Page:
Dobó square is the most unified and closed square of the town. The statues of Zsigmod Kisfaludi Stóbl and Lajos Strobl commemorate the heroic victory over the siege of 1552 against the superior Turkish army. The Turkish army counted some 40-50 thousand people while there were only 2000 defenders in the castle. Captain István Doó and his fistful of people swore to protect and not to hand over the castle. After the 40-day siege the Turkish army gave up and left the area. It was the time when the defenders of Eger, the castle that was t he guard of the northern areas, managed to stop the Turkish advancement. In 1596, when it was defended by mercenaries, the Turkish army managed to capture the castle. The Eger creek used to be the boundary between Heves and Borsod counties. It flooded the town many times before it was embanked. According to records it got its name after the alder trees that can still be found around the town.
Let's start our sightseeing tour in Eszterházy square. Here you can see the building of the Líceum, which was built in late baroque style. Count Károly Eszterházy had the building built in order to have a university in the town at the end of the 18th century. The building is a college today. On the first level of the building you can visit the Library of the Bishopric, which is well known all over the country. This is the home of many old manuscripts and codices and the only letter from Mozart that is in Hungary can also be seen here. The tower of the building is the home of the Astronomical Museum and the so-called "Specule" which is also unique.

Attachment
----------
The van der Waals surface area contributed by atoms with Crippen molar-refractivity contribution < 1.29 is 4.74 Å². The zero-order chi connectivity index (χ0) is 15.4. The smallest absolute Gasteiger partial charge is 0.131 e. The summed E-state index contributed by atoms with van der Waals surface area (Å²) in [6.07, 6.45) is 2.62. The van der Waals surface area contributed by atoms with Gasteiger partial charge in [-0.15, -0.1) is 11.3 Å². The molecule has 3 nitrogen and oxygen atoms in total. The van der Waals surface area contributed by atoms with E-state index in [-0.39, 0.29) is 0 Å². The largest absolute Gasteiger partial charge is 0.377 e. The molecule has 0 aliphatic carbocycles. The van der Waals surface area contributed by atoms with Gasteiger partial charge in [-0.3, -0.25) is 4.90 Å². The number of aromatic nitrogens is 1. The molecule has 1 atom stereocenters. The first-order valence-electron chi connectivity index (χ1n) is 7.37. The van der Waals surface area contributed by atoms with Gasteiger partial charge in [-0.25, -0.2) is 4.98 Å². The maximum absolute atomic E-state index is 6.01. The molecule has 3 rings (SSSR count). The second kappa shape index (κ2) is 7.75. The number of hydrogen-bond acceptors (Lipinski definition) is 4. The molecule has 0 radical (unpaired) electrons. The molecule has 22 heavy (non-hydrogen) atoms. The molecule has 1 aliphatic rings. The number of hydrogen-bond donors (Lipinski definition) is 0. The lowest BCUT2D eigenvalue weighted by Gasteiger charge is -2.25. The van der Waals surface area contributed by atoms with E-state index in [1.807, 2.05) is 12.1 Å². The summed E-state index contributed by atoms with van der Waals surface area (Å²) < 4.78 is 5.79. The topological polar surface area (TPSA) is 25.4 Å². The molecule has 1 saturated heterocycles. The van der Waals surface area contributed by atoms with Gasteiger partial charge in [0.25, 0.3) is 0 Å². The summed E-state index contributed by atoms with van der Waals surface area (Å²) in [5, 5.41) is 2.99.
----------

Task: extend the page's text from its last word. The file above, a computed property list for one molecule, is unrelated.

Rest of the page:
Let's go back to Lajos Kossuth Street via Egészségház street. On the left we can see the church of the Franciscan order while on the right there is the Major-Provost's palace. Number 9 on Lajos Kossuth street is the building of the County Hall where you can see the unique hammered ironwork gate of Henrik Fazola. Inside the yard is the old prison building where you can see an exhibition about the history of the town and the sport history of the town.